Understanding Binning

A place to post guides, instructions and HOWTO documents on the use of SharpCap and Astrophotography in general
Forum rules
One tutorial per topic please.
Please only post content that you have created in this form.
Tutorials should be either in PDF format as an attachment or written in the first post of the topic. Links to video tutorials you created are also acceptable.
Posts: 9
Joined: Thu Feb 13, 2020 7:09 am

Re: Understanding Binning

Post by joeastro »

HI.. very good.. but you missed the point.

when do you bin?

as the raw image cmos is read out to a full frame image? do you bin that first?????
then apply dark flat bias???


do you bin last? what isthe noise after you bin after you calibrate the image!!!!

nosie should be slightly better as your not workign with the raw image.

now the problem with sharpcap...
when you select a frame size, and then click a binning.. the software runs
out and checks the flat and dark.. and pops up a warning that th flat and dark
do not match the FRAME SIZE??? but you dont say if the frame is fULLLLLLLL size
when i check 5000x3000 pixels and 2x2 binning..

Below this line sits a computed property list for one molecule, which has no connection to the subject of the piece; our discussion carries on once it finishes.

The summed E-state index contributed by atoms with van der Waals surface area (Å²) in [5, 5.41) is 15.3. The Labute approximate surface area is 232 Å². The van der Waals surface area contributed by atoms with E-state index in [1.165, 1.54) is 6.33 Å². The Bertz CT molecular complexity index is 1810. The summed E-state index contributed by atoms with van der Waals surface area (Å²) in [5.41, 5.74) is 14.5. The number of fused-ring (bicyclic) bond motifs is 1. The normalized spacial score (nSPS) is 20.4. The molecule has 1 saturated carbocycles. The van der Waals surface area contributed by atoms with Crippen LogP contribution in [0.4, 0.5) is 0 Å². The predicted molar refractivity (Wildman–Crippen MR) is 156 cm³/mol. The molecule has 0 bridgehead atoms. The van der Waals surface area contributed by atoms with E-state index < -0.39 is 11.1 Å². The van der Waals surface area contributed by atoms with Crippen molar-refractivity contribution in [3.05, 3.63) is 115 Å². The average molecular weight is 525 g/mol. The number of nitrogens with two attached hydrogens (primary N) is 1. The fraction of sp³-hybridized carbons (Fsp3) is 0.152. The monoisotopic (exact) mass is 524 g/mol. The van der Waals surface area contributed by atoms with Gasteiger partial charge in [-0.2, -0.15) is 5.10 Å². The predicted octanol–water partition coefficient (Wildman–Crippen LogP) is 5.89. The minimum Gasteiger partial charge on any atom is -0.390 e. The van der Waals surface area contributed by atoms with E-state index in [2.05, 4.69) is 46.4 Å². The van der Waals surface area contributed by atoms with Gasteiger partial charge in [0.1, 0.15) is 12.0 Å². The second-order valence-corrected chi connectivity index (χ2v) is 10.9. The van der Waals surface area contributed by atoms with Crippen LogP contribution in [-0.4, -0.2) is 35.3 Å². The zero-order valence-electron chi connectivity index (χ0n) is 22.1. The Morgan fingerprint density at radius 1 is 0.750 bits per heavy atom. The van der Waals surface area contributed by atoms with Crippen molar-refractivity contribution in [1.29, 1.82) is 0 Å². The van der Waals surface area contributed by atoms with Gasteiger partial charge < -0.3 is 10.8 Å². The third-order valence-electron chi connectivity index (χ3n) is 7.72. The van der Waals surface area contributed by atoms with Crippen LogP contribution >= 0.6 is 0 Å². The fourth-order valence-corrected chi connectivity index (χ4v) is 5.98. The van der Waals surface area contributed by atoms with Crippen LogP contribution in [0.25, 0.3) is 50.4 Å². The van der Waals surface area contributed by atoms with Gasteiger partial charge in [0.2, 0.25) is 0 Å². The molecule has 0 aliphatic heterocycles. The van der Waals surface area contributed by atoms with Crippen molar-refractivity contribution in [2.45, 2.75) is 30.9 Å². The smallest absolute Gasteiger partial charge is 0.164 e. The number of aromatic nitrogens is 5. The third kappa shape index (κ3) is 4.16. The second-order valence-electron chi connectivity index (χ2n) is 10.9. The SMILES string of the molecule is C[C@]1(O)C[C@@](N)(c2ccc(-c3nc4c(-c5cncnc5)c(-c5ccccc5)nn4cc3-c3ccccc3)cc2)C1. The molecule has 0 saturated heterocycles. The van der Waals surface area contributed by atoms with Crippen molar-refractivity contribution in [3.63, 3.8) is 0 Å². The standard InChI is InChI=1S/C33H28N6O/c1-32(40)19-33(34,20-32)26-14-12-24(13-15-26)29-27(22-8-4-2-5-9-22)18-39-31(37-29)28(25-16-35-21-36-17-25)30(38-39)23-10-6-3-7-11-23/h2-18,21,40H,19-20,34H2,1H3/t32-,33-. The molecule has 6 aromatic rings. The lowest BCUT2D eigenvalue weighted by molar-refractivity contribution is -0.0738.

the 1x1 flats and darks i took dont match the final image 2x2 binned ..

which means i have to take dark and flats all over again???

will you tell us what the software order of binning and flats and darks...etc...DO!
in what order and why you cant scale 1x1 flats and darks so we dont have to do over do over do over.

trying to use sharpcap
User avatar
Site Admin
Posts: 6931
Joined: Sat Feb 11, 2017 3:52 pm
Location: Vale of the White Horse, UK

Re: Understanding Binning

Post by admin »


The golden rule is to always treat all the different types of frames in the same way – if you're going to capture your light frames 2 x 2 binning then you must capture your dark, flat and bias frames at the same 2 x 2 binning setting. It's not worth the risk of trying to reuse unbinned calibration frames – you can certainly load them into some piece of software and apply some sort of digital binning to them, but there's always the chance that it won't be done exactly the same way as the binning on the camera which would then lead to problems with either dark subtraction or flat correction. As I say, not worth the risk.

Cheers, Robin
Post Reply